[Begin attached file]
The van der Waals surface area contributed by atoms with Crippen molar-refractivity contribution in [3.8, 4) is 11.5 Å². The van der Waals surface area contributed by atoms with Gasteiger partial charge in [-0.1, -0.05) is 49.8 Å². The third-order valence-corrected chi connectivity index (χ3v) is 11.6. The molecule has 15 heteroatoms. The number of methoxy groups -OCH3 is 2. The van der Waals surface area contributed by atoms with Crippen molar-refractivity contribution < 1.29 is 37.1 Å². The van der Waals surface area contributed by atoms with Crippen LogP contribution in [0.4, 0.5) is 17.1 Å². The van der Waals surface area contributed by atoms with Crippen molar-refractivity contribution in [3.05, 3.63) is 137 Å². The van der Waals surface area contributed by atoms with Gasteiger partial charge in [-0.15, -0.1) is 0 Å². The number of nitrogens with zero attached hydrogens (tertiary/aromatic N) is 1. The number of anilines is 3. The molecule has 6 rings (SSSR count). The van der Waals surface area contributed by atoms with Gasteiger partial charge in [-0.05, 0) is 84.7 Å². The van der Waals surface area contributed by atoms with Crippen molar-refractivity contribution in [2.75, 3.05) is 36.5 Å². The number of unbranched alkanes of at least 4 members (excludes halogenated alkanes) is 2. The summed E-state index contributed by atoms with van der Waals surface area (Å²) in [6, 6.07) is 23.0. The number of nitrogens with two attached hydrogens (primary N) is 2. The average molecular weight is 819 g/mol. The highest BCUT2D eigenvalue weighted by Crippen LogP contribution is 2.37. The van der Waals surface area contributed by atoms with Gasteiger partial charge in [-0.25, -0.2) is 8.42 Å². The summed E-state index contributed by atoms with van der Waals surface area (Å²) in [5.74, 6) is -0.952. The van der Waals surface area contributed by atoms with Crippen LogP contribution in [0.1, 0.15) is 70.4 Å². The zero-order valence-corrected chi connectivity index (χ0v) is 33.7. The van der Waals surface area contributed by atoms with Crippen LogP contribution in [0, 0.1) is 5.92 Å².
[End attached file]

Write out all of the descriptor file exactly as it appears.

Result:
The van der Waals surface area contributed by atoms with Crippen molar-refractivity contribution in [3.8, 4) is 11.5 Å². The van der Waals surface area contributed by atoms with Gasteiger partial charge in [-0.1, -0.05) is 49.8 Å². The third-order valence-corrected chi connectivity index (χ3v) is 11.6. The molecule has 15 heteroatoms. The number of methoxy groups -OCH3 is 2. The van der Waals surface area contributed by atoms with Crippen molar-refractivity contribution < 1.29 is 37.1 Å². The van der Waals surface area contributed by atoms with Crippen LogP contribution in [0.4, 0.5) is 17.1 Å². The van der Waals surface area contributed by atoms with Crippen molar-refractivity contribution in [3.05, 3.63) is 137 Å². The van der Waals surface area contributed by atoms with Gasteiger partial charge in [-0.15, -0.1) is 0 Å². The number of nitrogens with zero attached hydrogens (tertiary/aromatic N) is 1. The number of anilines is 3. The molecule has 6 rings (SSSR count). The van der Waals surface area contributed by atoms with Gasteiger partial charge in [-0.05, 0) is 84.7 Å². The van der Waals surface area contributed by atoms with Crippen molar-refractivity contribution in [2.75, 3.05) is 36.5 Å². The number of unbranched alkanes of at least 4 members (excludes halogenated alkanes) is 2. The summed E-state index contributed by atoms with van der Waals surface area (Å²) in [6, 6.07) is 23.0. The number of nitrogens with two attached hydrogens (primary N) is 2. The average molecular weight is 819 g/mol. The highest BCUT2D eigenvalue weighted by Crippen LogP contribution is 2.37. The van der Waals surface area contributed by atoms with Gasteiger partial charge in [-0.25, -0.2) is 8.42 Å². The summed E-state index contributed by atoms with van der Waals surface area (Å²) in [5.74, 6) is -0.952. The van der Waals surface area contributed by atoms with Crippen LogP contribution in [0.1, 0.15) is 70.4 Å². The zero-order valence-corrected chi connectivity index (χ0v) is 33.7. The van der Waals surface area contributed by atoms with Crippen LogP contribution in [0, 0.1) is 5.92 Å².